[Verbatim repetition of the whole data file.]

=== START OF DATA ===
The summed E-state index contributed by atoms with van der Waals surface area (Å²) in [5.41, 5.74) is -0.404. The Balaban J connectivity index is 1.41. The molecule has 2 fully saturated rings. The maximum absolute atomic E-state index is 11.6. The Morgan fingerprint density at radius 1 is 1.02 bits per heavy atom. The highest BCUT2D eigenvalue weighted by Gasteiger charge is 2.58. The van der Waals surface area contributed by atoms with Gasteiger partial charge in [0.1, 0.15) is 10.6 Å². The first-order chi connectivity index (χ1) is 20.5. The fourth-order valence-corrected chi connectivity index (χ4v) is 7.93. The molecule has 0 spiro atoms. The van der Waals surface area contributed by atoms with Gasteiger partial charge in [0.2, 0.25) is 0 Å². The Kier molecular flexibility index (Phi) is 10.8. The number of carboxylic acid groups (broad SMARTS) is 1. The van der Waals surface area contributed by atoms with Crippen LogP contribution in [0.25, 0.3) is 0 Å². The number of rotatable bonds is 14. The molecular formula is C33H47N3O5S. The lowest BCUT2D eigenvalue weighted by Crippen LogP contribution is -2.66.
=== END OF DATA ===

The summed E-state index contributed by atoms with van der Waals surface area (Å²) in [5.41, 5.74) is -0.404. The Balaban J connectivity index is 1.41. The molecule has 2 fully saturated rings. The maximum absolute atomic E-state index is 11.6. The Morgan fingerprint density at radius 1 is 1.02 bits per heavy atom. The highest BCUT2D eigenvalue weighted by Gasteiger charge is 2.58. The van der Waals surface area contributed by atoms with Gasteiger partial charge in [0.1, 0.15) is 10.6 Å². The first-order chi connectivity index (χ1) is 20.5. The fourth-order valence-corrected chi connectivity index (χ4v) is 7.93. The molecule has 0 spiro atoms. The van der Waals surface area contributed by atoms with Gasteiger partial charge in [0.2, 0.25) is 0 Å². The Kier molecular flexibility index (Phi) is 10.8. The number of carboxylic acid groups (broad SMARTS) is 1. The van der Waals surface area contributed by atoms with Crippen LogP contribution in [0.25, 0.3) is 0 Å². The number of rotatable bonds is 14. The molecular formula is C33H47N3O5S. The lowest BCUT2D eigenvalue weighted by Crippen LogP contribution is -2.66.